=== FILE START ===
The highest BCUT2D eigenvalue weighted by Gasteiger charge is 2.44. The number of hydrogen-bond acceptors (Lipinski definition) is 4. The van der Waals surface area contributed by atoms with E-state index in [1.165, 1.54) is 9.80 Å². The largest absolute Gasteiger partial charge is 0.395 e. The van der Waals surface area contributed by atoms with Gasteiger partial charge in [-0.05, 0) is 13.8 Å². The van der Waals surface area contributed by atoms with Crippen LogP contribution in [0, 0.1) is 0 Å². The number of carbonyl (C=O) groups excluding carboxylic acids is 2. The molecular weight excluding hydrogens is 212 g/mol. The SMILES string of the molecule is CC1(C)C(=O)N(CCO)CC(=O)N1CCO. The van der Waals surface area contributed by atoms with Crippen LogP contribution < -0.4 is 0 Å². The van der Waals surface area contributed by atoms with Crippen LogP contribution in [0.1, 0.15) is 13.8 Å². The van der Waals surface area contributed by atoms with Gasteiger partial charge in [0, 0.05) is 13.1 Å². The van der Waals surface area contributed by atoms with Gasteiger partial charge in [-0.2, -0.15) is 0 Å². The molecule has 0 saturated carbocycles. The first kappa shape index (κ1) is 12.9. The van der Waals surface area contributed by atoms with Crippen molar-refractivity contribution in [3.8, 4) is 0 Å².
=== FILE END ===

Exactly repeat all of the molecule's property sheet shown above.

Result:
The highest BCUT2D eigenvalue weighted by Gasteiger charge is 2.44. The number of hydrogen-bond acceptors (Lipinski definition) is 4. The van der Waals surface area contributed by atoms with E-state index in [1.165, 1.54) is 9.80 Å². The largest absolute Gasteiger partial charge is 0.395 e. The van der Waals surface area contributed by atoms with Gasteiger partial charge in [-0.05, 0) is 13.8 Å². The van der Waals surface area contributed by atoms with Crippen LogP contribution in [0, 0.1) is 0 Å². The number of carbonyl (C=O) groups excluding carboxylic acids is 2. The molecular weight excluding hydrogens is 212 g/mol. The SMILES string of the molecule is CC1(C)C(=O)N(CCO)CC(=O)N1CCO. The van der Waals surface area contributed by atoms with Crippen LogP contribution < -0.4 is 0 Å². The van der Waals surface area contributed by atoms with Crippen LogP contribution in [0.1, 0.15) is 13.8 Å². The van der Waals surface area contributed by atoms with Gasteiger partial charge in [0, 0.05) is 13.1 Å². The van der Waals surface area contributed by atoms with Gasteiger partial charge in [-0.2, -0.15) is 0 Å². The molecule has 0 saturated carbocycles. The first kappa shape index (κ1) is 12.9. The van der Waals surface area contributed by atoms with Crippen molar-refractivity contribution in [3.8, 4) is 0 Å².